comes from the heart, and I greatly value and appreciate our new-found friendship. His background amazes me. Model, photo fashion stylist, vintage clothing buyer (he has an Etsy store here), hair stylist, makeup artist, fashion writer and now fashion photographer (he’s coming to NYC to shoot the runway shows during NYFW next month). Not only does he really actually come from a farm — he was raised in Rockdale, Wisconsin, sort of near where my sister was born (Oshkosh, b’gosh!) — but he bravely left those environs for Madison at the tender age of sixteen, where he immersed himself in the art and performance world. As a model, then an entertainer at various infamous clubs (including one of which was frequented, scarily enough, by Jeffrey Dahmer at the time), he landed in Milwaukee where he worked as a sought-after club performer for thirteen years from age 17 to 35. Covering the days of disco, punk, and rock ‘n roll of the ’80s, Bjorn was named one of the city’s top performers by Milwaukee Journal Sentinel in 1991, during what he refers to as the “mini-Warhol scene” that was transpiring in that town.
FashionWhirled: How and why has thrift become a passion for you? With your role as Goodwill’s fashion expert and a background as varied as growing up on a farm to being a model, hair stylist, writer (what aren’t you able to do?!), what part does vintage or thrift play for you in every aspects of your life, professionally and personally?
Bjorn Nasett, the Fashion Farmboy: Growing up on a farm, re-using and recycling wasn’t a virtue, it was a necessity! My mother, Audrey, was someone who could always find beauty in everything. A coat of paint, or a remodeling of one of her old jackets into a suit of clothes for one of her children, wasn’t only thrifty, but truly brought her joy. In a small way, I try to let people know that style and fashion exist in your thought process, and that can be manifested in many ways, including items found thrifting or elsewhere. Really, though, enjoyment of what you wear, and fully owning that experience is what sincerely means great style to me. Whether it is the latest from Marc Jacobs, or a hand-me-down from a friend. Making anything you wear into YOUR personal style is what fashion has and always will be about, no matter what anyone says.
FW: When and where do you shop for the special pieces you find? How do your finds change you emotionally, psychologically? What criteria do you use in making the decision to recycle, reuse, renovate or reinvigorate a thrift find to sell on your Etsy shop?
FFB: When I shop for items to re-sell, or wear myself, I only shop at charity thrift stores that have some benefit to the community they are located in. Many people do not realize that stores like these often provide vital, even life-saving programs to people in need of assistance. Too often we judge others by the clothing on their backs and not the content of their character, so I’m very proud to support these organizations. The criteria I use is pretty simple, quality, design, and wearability. What good is something vintage if it is unwearable? Then it becomes a costume, and that’s fine for Halloween, but not for everyday wear. I search for classic silhouettes on my thrice or more weekly shopping trips! When shopping thrift, you must have a plan of attack. I always do dresses first, quickly skimming the rack without looking at every piece, next is jackets, blouses, etc. I don’t spend more than an hour in any one store. If I do then there must be tons of great stuff, which I pile in my cart, and carefully inspect last, before I check out! [Ed. note: We must go thrifting together!]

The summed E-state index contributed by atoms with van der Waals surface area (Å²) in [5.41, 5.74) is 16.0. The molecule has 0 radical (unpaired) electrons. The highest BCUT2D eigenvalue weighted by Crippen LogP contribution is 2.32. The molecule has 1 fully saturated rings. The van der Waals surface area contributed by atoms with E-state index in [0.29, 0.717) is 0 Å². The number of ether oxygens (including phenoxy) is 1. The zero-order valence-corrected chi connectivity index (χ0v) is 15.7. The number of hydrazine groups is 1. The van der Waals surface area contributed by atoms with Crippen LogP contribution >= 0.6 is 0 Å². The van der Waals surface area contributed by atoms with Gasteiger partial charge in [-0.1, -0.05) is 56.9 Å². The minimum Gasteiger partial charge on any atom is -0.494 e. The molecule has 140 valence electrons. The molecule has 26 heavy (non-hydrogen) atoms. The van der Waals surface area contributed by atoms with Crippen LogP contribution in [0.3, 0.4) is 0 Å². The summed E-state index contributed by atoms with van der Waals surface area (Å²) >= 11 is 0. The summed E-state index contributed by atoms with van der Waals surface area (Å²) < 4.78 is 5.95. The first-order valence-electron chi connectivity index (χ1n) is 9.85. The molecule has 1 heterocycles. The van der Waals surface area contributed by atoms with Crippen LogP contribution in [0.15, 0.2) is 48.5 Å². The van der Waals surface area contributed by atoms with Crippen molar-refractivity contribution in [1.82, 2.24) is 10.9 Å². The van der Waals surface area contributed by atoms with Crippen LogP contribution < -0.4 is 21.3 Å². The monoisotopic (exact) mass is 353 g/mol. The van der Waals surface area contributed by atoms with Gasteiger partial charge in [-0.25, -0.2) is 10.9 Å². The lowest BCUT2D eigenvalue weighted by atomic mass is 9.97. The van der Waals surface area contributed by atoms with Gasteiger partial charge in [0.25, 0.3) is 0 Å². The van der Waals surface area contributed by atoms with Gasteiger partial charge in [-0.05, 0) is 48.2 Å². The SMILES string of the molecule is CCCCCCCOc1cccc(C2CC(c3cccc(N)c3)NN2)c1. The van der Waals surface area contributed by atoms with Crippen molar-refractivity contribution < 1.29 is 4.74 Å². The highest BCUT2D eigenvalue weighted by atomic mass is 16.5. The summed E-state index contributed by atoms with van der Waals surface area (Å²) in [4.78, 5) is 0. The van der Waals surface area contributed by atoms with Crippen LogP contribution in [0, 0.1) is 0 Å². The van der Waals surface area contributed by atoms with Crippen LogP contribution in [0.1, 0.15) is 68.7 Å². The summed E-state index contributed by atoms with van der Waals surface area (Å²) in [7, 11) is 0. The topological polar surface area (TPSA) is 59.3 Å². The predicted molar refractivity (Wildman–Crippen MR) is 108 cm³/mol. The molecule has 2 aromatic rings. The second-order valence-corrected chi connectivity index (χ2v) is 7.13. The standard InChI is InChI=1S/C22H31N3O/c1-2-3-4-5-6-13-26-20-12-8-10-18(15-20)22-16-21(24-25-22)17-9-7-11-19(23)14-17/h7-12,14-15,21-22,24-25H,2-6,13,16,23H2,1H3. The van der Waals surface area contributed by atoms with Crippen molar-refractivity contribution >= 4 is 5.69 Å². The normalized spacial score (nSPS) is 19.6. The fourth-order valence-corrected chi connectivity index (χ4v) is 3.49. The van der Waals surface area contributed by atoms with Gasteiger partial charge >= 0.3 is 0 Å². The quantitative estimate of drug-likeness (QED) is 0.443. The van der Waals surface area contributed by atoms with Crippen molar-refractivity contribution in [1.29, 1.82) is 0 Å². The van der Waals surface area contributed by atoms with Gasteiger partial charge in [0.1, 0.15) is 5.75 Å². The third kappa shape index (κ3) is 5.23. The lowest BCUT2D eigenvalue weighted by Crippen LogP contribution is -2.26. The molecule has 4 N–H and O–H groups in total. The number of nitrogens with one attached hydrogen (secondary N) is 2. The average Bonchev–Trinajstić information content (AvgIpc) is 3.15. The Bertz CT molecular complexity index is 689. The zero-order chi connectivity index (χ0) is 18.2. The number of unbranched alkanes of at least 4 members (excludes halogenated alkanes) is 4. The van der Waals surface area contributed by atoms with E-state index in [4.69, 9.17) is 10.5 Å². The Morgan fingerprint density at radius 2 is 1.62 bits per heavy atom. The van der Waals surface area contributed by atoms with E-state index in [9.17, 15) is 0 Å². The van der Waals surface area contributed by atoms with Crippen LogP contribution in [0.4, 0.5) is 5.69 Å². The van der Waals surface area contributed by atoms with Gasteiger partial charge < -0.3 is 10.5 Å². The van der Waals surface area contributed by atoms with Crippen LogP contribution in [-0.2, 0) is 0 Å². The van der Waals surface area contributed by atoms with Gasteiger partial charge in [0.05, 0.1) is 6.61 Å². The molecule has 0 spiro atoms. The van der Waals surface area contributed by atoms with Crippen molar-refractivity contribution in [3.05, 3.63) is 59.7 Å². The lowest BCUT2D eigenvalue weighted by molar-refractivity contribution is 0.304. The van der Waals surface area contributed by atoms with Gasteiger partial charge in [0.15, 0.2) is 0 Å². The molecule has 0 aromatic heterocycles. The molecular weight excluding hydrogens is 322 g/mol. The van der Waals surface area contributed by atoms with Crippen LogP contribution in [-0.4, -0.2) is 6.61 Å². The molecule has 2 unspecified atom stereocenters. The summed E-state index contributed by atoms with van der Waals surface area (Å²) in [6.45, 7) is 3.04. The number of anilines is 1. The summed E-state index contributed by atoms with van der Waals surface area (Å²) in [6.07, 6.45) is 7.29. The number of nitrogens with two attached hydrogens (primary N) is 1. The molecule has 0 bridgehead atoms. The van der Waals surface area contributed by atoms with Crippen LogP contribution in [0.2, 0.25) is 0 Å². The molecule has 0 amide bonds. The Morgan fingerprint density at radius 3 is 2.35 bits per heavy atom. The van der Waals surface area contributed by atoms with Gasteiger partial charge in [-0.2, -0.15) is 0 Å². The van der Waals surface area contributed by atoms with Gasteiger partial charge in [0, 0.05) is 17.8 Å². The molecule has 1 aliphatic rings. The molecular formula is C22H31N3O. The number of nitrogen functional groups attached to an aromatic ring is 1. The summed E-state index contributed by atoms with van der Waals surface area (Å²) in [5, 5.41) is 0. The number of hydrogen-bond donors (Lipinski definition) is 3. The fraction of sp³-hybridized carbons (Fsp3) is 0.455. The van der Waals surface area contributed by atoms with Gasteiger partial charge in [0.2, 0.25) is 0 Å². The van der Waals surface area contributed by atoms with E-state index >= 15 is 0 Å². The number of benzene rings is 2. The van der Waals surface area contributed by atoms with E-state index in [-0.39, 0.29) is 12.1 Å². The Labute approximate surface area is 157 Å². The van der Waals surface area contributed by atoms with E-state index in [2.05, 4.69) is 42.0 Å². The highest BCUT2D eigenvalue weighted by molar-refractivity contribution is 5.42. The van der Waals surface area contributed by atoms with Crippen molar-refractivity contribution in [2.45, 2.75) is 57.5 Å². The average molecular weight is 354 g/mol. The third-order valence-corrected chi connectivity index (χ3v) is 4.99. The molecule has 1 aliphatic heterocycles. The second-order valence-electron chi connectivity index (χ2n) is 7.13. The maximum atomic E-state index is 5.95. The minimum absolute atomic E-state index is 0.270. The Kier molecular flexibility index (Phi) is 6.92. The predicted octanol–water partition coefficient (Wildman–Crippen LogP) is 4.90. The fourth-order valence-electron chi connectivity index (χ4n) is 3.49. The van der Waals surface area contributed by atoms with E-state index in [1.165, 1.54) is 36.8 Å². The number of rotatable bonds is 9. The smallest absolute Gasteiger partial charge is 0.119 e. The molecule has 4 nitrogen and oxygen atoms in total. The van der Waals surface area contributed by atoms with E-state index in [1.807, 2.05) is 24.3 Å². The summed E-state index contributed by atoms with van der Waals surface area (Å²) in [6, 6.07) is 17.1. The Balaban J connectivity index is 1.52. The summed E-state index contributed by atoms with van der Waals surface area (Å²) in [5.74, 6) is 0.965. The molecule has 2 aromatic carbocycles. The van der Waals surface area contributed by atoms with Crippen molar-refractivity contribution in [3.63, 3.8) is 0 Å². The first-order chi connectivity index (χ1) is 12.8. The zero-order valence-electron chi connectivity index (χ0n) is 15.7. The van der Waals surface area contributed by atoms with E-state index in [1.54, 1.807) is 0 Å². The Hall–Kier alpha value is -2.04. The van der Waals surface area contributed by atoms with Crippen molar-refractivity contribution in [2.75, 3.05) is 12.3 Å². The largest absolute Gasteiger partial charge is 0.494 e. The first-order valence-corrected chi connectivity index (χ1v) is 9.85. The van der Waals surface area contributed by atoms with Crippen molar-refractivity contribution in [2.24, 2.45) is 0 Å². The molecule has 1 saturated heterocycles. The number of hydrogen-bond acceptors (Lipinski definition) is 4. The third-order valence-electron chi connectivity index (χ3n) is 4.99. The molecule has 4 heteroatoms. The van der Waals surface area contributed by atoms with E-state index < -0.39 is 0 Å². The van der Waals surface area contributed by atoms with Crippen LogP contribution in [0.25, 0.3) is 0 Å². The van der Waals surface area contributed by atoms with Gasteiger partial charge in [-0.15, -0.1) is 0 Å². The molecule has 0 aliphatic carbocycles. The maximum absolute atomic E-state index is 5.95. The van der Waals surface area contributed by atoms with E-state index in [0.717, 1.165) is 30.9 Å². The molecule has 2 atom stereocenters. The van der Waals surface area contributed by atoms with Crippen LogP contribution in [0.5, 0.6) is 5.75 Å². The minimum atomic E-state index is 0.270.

FW: Who is your muse, why is he/she your muse and how does he or she affect the style decisions you make?
FFB: As a kid, I grew up watching the black and white movies on the late, late show. I was mesmerized by the stylization of the women’s clothing in vintage films. Even though this may sound predictable, I particularly loved the Hepburn’s, Audrey, and Katharine! They were always chic and sophisticated throughout their lives. I often think of them when shopping. Would this be suitable on either of them? Since they both epitomize great personal style, it is no wonder they’ve become iconic. Plus, thinking of them helps me restrain my crazy inner Mrs. Roper, who loves wild prints and over the top accessories!! Not that that’s a bad thing! I also loved Cary Grant, always stylish, rakish, dapper, all those adjectives! He’s at his most stylish in “To Catch a Thief” his casual look with the neck scarf just slays me! In a good way of course. He was handsome and fashionable all the way into his waning years. LOVED his big black glasses later in life!
FW: If you could have any notable individual — dead or alive — visit your “pop-up shop” on Etsy, who would that be and what items would you want to dress them in or want them to purchase as their own?! Which piece(s) are your favorite(s) and why?
FFB: I would love to have Chloe Sevigny visit.
Why? Because she’s fearless when it comes to fashion. She wears what she likes whether she’s criticized by the “Fashion Police” or not. I would want her to wear this beautiful vintage 60’s coatdress made of ivory silk.
I just think it would give her a wonderful sense of refinement, very Jackie O. My favorite piece however, is a full circle skirt from the 50’s that is made of black wool felt and imprinted with a gold floral filigree design and rhinestone embellishment. It is a crazy beautiful piece! I found it on the Christmas Tree Skirt rack at a thrift store. They had no idea it was a vintage Dior inspired skirt!
FW: What words of wisdom do you live by, or strive to live by, and why? What advise would you give to others?
FFB: Wearing a great big smile is the best fashion accessory of all! Being as inclusive as you can, rather than exclusive with fashion advice to others, and to seek what is meaningful to you in your life, and the rest will fall stylishly into place.